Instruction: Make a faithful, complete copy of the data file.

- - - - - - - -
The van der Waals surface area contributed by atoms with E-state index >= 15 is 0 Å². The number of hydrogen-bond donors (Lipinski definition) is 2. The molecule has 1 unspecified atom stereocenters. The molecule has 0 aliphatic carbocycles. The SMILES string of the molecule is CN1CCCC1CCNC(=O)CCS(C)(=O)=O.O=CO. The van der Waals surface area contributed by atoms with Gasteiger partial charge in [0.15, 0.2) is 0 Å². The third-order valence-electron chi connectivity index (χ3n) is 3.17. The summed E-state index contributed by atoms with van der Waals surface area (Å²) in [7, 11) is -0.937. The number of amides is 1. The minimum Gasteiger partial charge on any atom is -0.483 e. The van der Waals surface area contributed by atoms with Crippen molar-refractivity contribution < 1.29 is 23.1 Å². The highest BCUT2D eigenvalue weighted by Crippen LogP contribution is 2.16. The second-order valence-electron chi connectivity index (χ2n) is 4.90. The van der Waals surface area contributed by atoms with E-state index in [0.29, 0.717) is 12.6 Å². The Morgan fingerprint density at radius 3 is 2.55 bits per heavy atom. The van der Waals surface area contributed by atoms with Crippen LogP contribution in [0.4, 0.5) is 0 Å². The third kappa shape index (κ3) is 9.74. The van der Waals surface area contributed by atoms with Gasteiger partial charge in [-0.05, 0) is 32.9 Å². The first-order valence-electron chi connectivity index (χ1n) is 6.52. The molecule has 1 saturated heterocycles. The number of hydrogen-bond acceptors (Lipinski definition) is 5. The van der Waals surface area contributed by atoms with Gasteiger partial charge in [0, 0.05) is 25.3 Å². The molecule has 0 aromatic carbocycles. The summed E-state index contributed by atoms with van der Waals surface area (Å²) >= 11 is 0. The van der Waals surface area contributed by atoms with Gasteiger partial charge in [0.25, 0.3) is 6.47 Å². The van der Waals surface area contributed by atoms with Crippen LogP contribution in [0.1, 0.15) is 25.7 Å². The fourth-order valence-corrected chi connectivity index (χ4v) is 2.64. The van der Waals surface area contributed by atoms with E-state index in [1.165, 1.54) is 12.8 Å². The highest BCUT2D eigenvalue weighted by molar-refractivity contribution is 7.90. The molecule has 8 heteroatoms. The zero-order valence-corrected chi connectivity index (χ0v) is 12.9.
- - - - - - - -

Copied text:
The van der Waals surface area contributed by atoms with E-state index >= 15 is 0 Å². The number of hydrogen-bond donors (Lipinski definition) is 2. The molecule has 1 unspecified atom stereocenters. The molecule has 0 aliphatic carbocycles. The SMILES string of the molecule is CN1CCCC1CCNC(=O)CCS(C)(=O)=O.O=CO. The van der Waals surface area contributed by atoms with Gasteiger partial charge in [0.15, 0.2) is 0 Å². The third-order valence-electron chi connectivity index (χ3n) is 3.17. The summed E-state index contributed by atoms with van der Waals surface area (Å²) in [7, 11) is -0.937. The number of amides is 1. The minimum Gasteiger partial charge on any atom is -0.483 e. The van der Waals surface area contributed by atoms with Crippen molar-refractivity contribution < 1.29 is 23.1 Å². The highest BCUT2D eigenvalue weighted by Crippen LogP contribution is 2.16. The second-order valence-electron chi connectivity index (χ2n) is 4.90. The van der Waals surface area contributed by atoms with E-state index in [0.29, 0.717) is 12.6 Å². The Morgan fingerprint density at radius 3 is 2.55 bits per heavy atom. The van der Waals surface area contributed by atoms with Crippen LogP contribution in [0.4, 0.5) is 0 Å². The third kappa shape index (κ3) is 9.74. The van der Waals surface area contributed by atoms with Gasteiger partial charge in [-0.05, 0) is 32.9 Å². The first-order valence-electron chi connectivity index (χ1n) is 6.52. The molecule has 1 saturated heterocycles. The number of hydrogen-bond acceptors (Lipinski definition) is 5. The van der Waals surface area contributed by atoms with Gasteiger partial charge in [0, 0.05) is 25.3 Å². The molecule has 0 aromatic carbocycles. The summed E-state index contributed by atoms with van der Waals surface area (Å²) >= 11 is 0. The van der Waals surface area contributed by atoms with Gasteiger partial charge in [0.25, 0.3) is 6.47 Å². The van der Waals surface area contributed by atoms with Crippen LogP contribution in [0.1, 0.15) is 25.7 Å². The fourth-order valence-corrected chi connectivity index (χ4v) is 2.64. The van der Waals surface area contributed by atoms with E-state index in [1.165, 1.54) is 12.8 Å². The highest BCUT2D eigenvalue weighted by molar-refractivity contribution is 7.90. The molecule has 8 heteroatoms. The zero-order valence-corrected chi connectivity index (χ0v) is 12.9.